Part of the reason humility tends to be overlooked in the workplace is because it is frequently misconstrued as a “weak” attribute. We have been led to believe that people who are humble are easily bulldozed by others and aren’t willing to stick up for themselves. Many define humility as having a low opinion of oneself.

While this may be one widely accepted view of humility today, it is actually a far cry from the true meaning of the word — and the way it should be applied in leadership. Humility isn’t about being passive and weak. It’s about showing respect and recognizing the truth in all situations, including in the workplace.

In contrast to the idea of humility as weakness, the Merriam-Webster dictionary defines the word as “freedom from pride or arrogance.” In fact, it is listed as an antonym for words like “egoism,” “conceit” and “superiority.”

C.S. Lewis shared one of my favorite quotes on the subject:

“humility is not thinking less of yourself, it’s thinking of yourself less.”

In all my work helping professionals become leaders, there is no doubt the top leaders from the BTB Leader Assessment, are confident in themselves but put their people ahead of themselves.

The Value of a Humble Outlook at Work

When you’ve already found success in the business world, it can be tempting to dismiss feedback or criticism from others. But this leads to stagnation and pride. While it’s true that not all criticism is valid. Leaders who don’t have much humility have a tendency to dismiss all criticism or worse blame others for their own mistakes.

“Humble leaders must be willing to evaluate criticism to determine if it’s valid or not,” explained Christopher Ferry, founder of Boca Recovery Center, in a recent text message. Together, we’d been discussing the value of humility in leadership. Continued Ferry, “The best leaders are willing to admit when they are wrong and view mistakes as learning opportunities, so they can turn them into something positive — something transformative.”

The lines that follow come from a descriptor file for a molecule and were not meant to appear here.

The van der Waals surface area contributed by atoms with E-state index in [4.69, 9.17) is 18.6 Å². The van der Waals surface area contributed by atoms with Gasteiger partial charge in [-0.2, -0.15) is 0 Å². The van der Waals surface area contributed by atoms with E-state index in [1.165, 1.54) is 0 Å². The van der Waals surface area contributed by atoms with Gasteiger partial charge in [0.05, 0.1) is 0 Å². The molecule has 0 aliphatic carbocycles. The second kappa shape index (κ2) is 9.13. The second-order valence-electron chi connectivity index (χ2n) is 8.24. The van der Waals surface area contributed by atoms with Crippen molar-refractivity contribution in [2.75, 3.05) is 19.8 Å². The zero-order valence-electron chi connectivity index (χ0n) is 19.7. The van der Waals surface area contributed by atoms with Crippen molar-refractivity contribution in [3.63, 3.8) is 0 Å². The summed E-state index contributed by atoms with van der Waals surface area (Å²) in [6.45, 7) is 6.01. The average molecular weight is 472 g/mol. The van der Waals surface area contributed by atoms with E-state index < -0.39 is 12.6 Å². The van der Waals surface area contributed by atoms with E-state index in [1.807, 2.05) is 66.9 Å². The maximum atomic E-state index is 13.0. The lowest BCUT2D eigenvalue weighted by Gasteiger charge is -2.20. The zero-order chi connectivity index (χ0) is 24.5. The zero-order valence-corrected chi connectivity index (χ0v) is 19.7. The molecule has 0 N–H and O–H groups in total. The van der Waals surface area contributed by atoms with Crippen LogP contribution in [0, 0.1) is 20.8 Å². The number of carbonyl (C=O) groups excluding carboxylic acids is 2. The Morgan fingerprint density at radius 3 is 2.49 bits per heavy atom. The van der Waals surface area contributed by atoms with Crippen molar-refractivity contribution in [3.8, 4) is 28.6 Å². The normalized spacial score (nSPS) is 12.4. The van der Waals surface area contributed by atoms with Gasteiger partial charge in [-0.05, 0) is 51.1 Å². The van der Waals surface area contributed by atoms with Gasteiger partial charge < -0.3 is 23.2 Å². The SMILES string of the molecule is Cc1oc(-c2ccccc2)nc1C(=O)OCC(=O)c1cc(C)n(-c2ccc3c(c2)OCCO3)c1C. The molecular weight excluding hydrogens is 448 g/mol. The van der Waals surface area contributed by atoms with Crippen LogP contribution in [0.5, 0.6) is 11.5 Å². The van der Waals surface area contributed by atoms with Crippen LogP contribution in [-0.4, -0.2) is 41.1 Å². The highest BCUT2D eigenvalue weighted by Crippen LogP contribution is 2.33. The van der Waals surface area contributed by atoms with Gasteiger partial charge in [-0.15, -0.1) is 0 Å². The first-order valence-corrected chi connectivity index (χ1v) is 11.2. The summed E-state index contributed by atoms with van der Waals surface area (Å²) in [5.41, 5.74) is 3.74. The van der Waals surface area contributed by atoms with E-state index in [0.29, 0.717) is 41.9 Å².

When I asked Dustin Kaehr on the Follow My Lead Podcast what the most important characteristic for a leader to embody today he said, “There are many things, but humility is at the top.” In other words, a humble leader sounds like the type of person that most of us would prefer to interact with on a daily basis. It is the type of person that can become a truly effective leader.

Strengthening the Team

A study published in the Journal of Management highlighted just how far-reaching the effects of humble leadership can be. The study concluded that leaders who were humble were far more likely to delegate and innovate. As a result, company performance and employee satisfaction improved, while turnover fell.

In other words, humble leadership essentially empowers employees. They become more willing to speak their mind and offer suggestions because they know that their leaders are going to listen.

This culture results in high engagement and innovation — and if there’s one lesson that has been consistent in the business world, it’s that innovation is crucial if you want your success to be sustainable in the long run.

Though humility is often underrated by the world at large, it’s essential if you want to be successful as a leader not just at work, but in life. Reject your notion to boast or lift yourself above anyone and decide to be at the service of others.

Free Webinar: Do you help develop employees into leaders or are you interested in some ways too it? Now is your opportunity to learn “How to Build Great Leaders: 5 Ways to Develop Leaders and Measure its Effectiveness”, Join John live on Thursday, September 12th at 12 PM EST by signing up here. Limited Spots are available.

What’s Your Leadership Style? Join over 40k leaders and discover how well you are leveraging love and discipline as a leader and find out your current leadership style for free.

About the Author John Eades is the CEO of LearnLoft, a leadership development company which exists to turn professionals into leaders and create healthier places to work. John was named one of LinkedIn’s 2017 Top Voices in Management & Workplace and was awarded the 2017 Readership Award by Training Industry.com. John is also the author the upcoming book Building the Best: 8 Proven Leadership Principles to Elevate Others to Success and host of the “Follow My Lead” Podcast, a show that transfers stories and best practices from today’s leaders to the leaders of tomorrow. You follow him on Instagram @johngeades.